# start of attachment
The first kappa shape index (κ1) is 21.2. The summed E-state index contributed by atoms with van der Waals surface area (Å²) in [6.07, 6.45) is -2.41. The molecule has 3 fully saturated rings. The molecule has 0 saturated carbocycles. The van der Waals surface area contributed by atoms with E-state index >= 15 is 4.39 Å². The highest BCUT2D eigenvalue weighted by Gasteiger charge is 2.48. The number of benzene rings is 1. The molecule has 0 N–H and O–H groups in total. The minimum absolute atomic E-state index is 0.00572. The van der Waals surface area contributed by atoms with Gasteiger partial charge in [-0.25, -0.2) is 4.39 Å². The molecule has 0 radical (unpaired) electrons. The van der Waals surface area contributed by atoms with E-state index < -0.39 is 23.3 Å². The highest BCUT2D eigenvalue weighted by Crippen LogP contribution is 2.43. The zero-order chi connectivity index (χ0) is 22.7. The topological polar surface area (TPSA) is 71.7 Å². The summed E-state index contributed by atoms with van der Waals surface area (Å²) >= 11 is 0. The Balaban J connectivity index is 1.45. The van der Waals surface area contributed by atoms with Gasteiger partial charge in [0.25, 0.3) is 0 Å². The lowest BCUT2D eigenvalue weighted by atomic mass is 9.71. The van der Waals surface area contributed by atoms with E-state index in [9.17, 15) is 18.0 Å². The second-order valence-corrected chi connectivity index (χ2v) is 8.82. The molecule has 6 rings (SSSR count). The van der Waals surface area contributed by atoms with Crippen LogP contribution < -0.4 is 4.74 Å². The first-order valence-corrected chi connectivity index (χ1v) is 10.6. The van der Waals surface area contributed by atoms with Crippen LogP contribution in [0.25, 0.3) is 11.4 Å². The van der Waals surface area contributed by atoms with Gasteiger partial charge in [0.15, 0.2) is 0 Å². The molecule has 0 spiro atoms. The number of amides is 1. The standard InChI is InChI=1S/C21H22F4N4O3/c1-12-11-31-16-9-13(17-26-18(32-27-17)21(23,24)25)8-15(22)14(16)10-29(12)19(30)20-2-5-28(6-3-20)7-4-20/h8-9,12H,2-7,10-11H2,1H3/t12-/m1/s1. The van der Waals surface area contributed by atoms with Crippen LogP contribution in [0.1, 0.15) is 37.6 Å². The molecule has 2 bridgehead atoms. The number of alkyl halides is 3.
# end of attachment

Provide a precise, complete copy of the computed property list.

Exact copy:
The first kappa shape index (κ1) is 21.2. The summed E-state index contributed by atoms with van der Waals surface area (Å²) in [6.07, 6.45) is -2.41. The molecule has 3 fully saturated rings. The molecule has 0 saturated carbocycles. The van der Waals surface area contributed by atoms with E-state index >= 15 is 4.39 Å². The highest BCUT2D eigenvalue weighted by Gasteiger charge is 2.48. The number of benzene rings is 1. The molecule has 0 N–H and O–H groups in total. The minimum absolute atomic E-state index is 0.00572. The van der Waals surface area contributed by atoms with Gasteiger partial charge in [-0.25, -0.2) is 4.39 Å². The molecule has 0 radical (unpaired) electrons. The van der Waals surface area contributed by atoms with E-state index < -0.39 is 23.3 Å². The highest BCUT2D eigenvalue weighted by Crippen LogP contribution is 2.43. The zero-order chi connectivity index (χ0) is 22.7. The topological polar surface area (TPSA) is 71.7 Å². The summed E-state index contributed by atoms with van der Waals surface area (Å²) >= 11 is 0. The Balaban J connectivity index is 1.45. The van der Waals surface area contributed by atoms with Gasteiger partial charge in [0.25, 0.3) is 0 Å². The lowest BCUT2D eigenvalue weighted by atomic mass is 9.71. The van der Waals surface area contributed by atoms with E-state index in [9.17, 15) is 18.0 Å². The second-order valence-corrected chi connectivity index (χ2v) is 8.82. The molecule has 6 rings (SSSR count). The van der Waals surface area contributed by atoms with Crippen LogP contribution < -0.4 is 4.74 Å². The first-order valence-corrected chi connectivity index (χ1v) is 10.6. The van der Waals surface area contributed by atoms with Crippen LogP contribution in [0.25, 0.3) is 11.4 Å². The van der Waals surface area contributed by atoms with Gasteiger partial charge in [0.15, 0.2) is 0 Å². The molecule has 0 spiro atoms. The number of amides is 1. The standard InChI is InChI=1S/C21H22F4N4O3/c1-12-11-31-16-9-13(17-26-18(32-27-17)21(23,24)25)8-15(22)14(16)10-29(12)19(30)20-2-5-28(6-3-20)7-4-20/h8-9,12H,2-7,10-11H2,1H3/t12-/m1/s1. The van der Waals surface area contributed by atoms with Crippen LogP contribution in [0.1, 0.15) is 37.6 Å². The molecule has 2 bridgehead atoms. The number of alkyl halides is 3.